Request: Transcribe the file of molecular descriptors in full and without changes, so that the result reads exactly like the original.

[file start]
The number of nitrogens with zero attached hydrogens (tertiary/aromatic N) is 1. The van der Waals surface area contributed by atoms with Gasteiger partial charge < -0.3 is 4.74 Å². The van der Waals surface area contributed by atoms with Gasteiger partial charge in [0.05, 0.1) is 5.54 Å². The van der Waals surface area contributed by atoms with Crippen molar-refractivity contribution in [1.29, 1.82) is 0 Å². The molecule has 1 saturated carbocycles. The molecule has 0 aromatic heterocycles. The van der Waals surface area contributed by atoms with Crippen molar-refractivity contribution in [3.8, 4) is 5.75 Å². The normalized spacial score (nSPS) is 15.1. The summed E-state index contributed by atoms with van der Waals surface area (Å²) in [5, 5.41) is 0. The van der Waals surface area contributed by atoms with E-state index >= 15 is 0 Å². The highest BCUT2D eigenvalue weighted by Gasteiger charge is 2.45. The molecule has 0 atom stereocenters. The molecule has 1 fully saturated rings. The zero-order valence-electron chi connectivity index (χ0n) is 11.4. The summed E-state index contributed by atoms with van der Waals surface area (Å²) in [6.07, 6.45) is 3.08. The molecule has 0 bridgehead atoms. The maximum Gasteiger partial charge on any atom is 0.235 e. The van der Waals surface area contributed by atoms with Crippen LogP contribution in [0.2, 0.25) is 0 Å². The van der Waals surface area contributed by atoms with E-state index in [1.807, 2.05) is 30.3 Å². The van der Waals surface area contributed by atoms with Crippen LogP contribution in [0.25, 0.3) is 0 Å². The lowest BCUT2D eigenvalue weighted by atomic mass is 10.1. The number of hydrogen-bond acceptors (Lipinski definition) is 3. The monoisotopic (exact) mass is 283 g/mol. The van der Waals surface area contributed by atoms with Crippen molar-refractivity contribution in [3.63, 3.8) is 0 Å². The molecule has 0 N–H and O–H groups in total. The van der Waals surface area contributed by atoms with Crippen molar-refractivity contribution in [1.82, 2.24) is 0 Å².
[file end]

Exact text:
The number of nitrogens with zero attached hydrogens (tertiary/aromatic N) is 1. The van der Waals surface area contributed by atoms with Gasteiger partial charge < -0.3 is 4.74 Å². The van der Waals surface area contributed by atoms with Gasteiger partial charge in [0.05, 0.1) is 5.54 Å². The van der Waals surface area contributed by atoms with Crippen molar-refractivity contribution in [1.29, 1.82) is 0 Å². The molecule has 1 saturated carbocycles. The molecule has 0 aromatic heterocycles. The van der Waals surface area contributed by atoms with Crippen molar-refractivity contribution in [3.8, 4) is 5.75 Å². The normalized spacial score (nSPS) is 15.1. The summed E-state index contributed by atoms with van der Waals surface area (Å²) in [5, 5.41) is 0. The van der Waals surface area contributed by atoms with E-state index >= 15 is 0 Å². The highest BCUT2D eigenvalue weighted by Gasteiger charge is 2.45. The molecule has 0 atom stereocenters. The molecule has 1 fully saturated rings. The zero-order valence-electron chi connectivity index (χ0n) is 11.4. The summed E-state index contributed by atoms with van der Waals surface area (Å²) in [6.07, 6.45) is 3.08. The molecule has 0 bridgehead atoms. The maximum Gasteiger partial charge on any atom is 0.235 e. The van der Waals surface area contributed by atoms with Crippen LogP contribution in [0.2, 0.25) is 0 Å². The van der Waals surface area contributed by atoms with E-state index in [1.807, 2.05) is 30.3 Å². The van der Waals surface area contributed by atoms with Crippen LogP contribution in [0.25, 0.3) is 0 Å². The lowest BCUT2D eigenvalue weighted by atomic mass is 10.1. The number of hydrogen-bond acceptors (Lipinski definition) is 3. The monoisotopic (exact) mass is 283 g/mol. The van der Waals surface area contributed by atoms with Crippen molar-refractivity contribution in [3.63, 3.8) is 0 Å². The molecule has 0 N–H and O–H groups in total. The van der Waals surface area contributed by atoms with Crippen molar-refractivity contribution in [1.82, 2.24) is 0 Å².